Need Help! New evolution of my routine requires some fine tuning
SO here is the first draft of a hybrid full body component to my routine:
I've made some alterations to my existing routines to accomodate, and everything is on a constant rotation.
This is what the next couple of months is going to look like in terms of my training:
Monday - Arms major Shoulders minor
Wednesday - Strongman
as above - to start off with I'll be testing my 1RM and doing heavy, heavy bench work now that I have spotters again!
Friday - Legs, Traps and Forearms
Monday - Back major Shoulders minor
minus lateral pulldowns.
Wednesday - Strongman
minus heavy bench.
Friday - Chest major Shoulders minor
Monday - Arms major Shoulders minor
Wednesday - Strongman
I'm going to try and stick to this plan for as long as possible. But I have a couple of areas I'm iffy about, and would appreciate some input.
For instance, in my Arms routine I do 3 sets of dumbbell forward raises - is this a bad exercise to be adding to all the delt work throughout the rest of the routine? Should I limit the arms routine to purely bicep and triceps stuff?
And of course my SM routine is 100% mine, and so it could be utter shit. Any feedback on that would be great.
I might suggest flip-flopping Monday and Wednesday, and doing the heavy work first, then using the arms day as a lighter day. You want to do some arm work, but I wouldn't overdo it. Focus on things like close grip benches or compound style lifts that hit the triceps hardest. Strong triceps create stronger presses.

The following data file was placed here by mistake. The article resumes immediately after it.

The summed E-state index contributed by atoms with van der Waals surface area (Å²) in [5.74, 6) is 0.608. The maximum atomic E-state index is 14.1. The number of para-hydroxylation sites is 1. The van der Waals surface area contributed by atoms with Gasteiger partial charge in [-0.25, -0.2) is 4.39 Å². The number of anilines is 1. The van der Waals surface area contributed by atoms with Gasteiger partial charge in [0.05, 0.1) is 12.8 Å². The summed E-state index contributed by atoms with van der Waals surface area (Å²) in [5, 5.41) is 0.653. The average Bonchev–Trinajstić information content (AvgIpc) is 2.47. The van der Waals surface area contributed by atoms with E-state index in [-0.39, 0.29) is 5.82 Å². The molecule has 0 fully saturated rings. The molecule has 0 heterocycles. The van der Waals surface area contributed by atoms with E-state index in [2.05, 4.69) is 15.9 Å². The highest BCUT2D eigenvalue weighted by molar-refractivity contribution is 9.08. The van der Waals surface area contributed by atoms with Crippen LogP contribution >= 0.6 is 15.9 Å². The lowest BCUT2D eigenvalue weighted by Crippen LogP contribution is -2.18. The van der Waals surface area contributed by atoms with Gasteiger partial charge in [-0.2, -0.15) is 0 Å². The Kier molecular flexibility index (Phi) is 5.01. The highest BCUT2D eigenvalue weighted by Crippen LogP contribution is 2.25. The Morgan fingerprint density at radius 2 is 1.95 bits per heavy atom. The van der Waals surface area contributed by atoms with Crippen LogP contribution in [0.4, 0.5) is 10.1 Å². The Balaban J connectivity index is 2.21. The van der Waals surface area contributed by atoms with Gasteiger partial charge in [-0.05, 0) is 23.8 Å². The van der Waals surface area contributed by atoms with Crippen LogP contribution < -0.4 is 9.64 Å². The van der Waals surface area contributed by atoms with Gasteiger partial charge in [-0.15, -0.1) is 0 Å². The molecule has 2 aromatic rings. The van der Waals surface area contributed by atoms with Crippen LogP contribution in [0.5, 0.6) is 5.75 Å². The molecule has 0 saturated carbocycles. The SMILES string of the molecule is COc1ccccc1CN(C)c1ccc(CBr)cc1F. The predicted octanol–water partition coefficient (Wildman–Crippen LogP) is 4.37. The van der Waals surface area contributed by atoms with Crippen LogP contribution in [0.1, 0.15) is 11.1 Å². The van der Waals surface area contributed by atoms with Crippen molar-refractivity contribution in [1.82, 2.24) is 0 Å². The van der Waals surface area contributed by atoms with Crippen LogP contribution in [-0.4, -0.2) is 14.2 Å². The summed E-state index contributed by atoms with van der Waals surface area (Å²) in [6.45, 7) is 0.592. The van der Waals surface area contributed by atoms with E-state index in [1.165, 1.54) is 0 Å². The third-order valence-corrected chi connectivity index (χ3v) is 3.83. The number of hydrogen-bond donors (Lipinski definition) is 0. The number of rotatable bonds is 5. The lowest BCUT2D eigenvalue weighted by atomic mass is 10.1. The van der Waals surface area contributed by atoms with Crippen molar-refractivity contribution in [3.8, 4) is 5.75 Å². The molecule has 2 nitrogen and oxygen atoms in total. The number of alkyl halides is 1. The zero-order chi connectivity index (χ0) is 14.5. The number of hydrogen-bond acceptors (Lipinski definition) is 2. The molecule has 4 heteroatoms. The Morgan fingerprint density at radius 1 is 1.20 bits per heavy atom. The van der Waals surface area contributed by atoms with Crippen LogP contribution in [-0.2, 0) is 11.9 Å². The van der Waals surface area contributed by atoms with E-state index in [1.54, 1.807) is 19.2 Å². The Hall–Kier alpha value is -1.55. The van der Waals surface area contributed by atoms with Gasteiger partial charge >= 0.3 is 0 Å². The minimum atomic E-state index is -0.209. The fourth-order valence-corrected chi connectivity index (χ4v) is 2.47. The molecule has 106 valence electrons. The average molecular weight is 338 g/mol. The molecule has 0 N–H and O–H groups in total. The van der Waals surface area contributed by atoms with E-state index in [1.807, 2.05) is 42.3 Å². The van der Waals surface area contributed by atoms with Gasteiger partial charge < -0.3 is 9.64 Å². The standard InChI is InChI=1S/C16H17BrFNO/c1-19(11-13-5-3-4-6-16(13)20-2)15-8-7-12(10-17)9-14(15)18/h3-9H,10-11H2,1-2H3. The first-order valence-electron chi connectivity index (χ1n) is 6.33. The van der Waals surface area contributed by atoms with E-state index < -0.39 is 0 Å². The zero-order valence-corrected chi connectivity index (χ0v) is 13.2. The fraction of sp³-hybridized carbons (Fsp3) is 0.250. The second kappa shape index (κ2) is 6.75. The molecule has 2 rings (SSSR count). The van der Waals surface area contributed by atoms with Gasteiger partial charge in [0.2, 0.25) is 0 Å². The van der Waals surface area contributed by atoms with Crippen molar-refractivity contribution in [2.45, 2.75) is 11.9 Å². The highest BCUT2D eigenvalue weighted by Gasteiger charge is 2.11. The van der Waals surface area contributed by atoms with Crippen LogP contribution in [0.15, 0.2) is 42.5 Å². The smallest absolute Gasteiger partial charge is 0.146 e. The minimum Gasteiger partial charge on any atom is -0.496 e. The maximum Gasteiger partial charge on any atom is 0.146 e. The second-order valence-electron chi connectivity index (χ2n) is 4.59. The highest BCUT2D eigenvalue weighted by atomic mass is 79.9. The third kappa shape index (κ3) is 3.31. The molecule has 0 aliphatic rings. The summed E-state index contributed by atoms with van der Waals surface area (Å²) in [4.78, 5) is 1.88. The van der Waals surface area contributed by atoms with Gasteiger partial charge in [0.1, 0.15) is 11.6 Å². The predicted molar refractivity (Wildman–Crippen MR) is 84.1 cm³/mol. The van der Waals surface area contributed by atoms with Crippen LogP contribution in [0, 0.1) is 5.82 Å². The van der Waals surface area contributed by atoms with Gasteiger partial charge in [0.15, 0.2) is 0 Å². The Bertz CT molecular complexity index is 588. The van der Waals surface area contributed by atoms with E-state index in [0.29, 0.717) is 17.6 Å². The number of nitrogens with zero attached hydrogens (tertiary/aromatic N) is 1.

Stuff like dumbbell front raises I would drop. The front delts get hit hard on most press movements. If anything, you could do some delt pre-hab/rotator cuff moves.
Arm day might be a good day to add in heavy abs, forearms, or maybe even calves. Stuff that doesn't destroy you, but is helping to build strength.
I don't know much about strongman training itself, so as far as template structure I won't comment much more than this.
You know Abaddon, i'm not sure if this will be what you want to hear but if you're going to go for the whole weight loss/physique/full body route then go the whole hog. Do the full body, lotsa reps, BB diet and work the excess weight off yourself.
I understand your need to still puruse the strength stuff, I clung on to that for a good long while as well. But eventually when I delved into the physique stuff fully I realised my power lifts didn't suffer and in fact my Bench increased. When I went back to the power stuff my lifts increased and I was no beginner either, I had competed for years and at the national level too.
When you've finished and you're in the kind of shape you'd like to be in, then go ahead and return to the strength stuff full hog and work the hell out of that as well. This mixing of two approaches it just doesn't work in my opinion.
But y'know YMMV.
Steve - thanks for the tuning advice. I was worried about their being too much delt work overall. I will look into moving my trap and forearm work over from the Legs template to arms day, and perhaps beefing up my leg work generally, since I'll have the time.
Fazc, I respectfully disagree. I am if anything unconventional in my style, and want to experience this SM training just once a week for a few months before I commit to any significant changes to my weekly training schedule.
Too many pies? Perhaps. But I have more than enough fingers. I could, if I wanted to, add a bag work/cardio day to the week, to address the weight loss aspect.
I dont know a whole lot about SM training. But that routine does look like a whole lot of fun :D.
I have heard hitting the tires with a sledge hammer is meant to be pretty good training as well?
Abaddon, not a problem and I wish you good luck either way!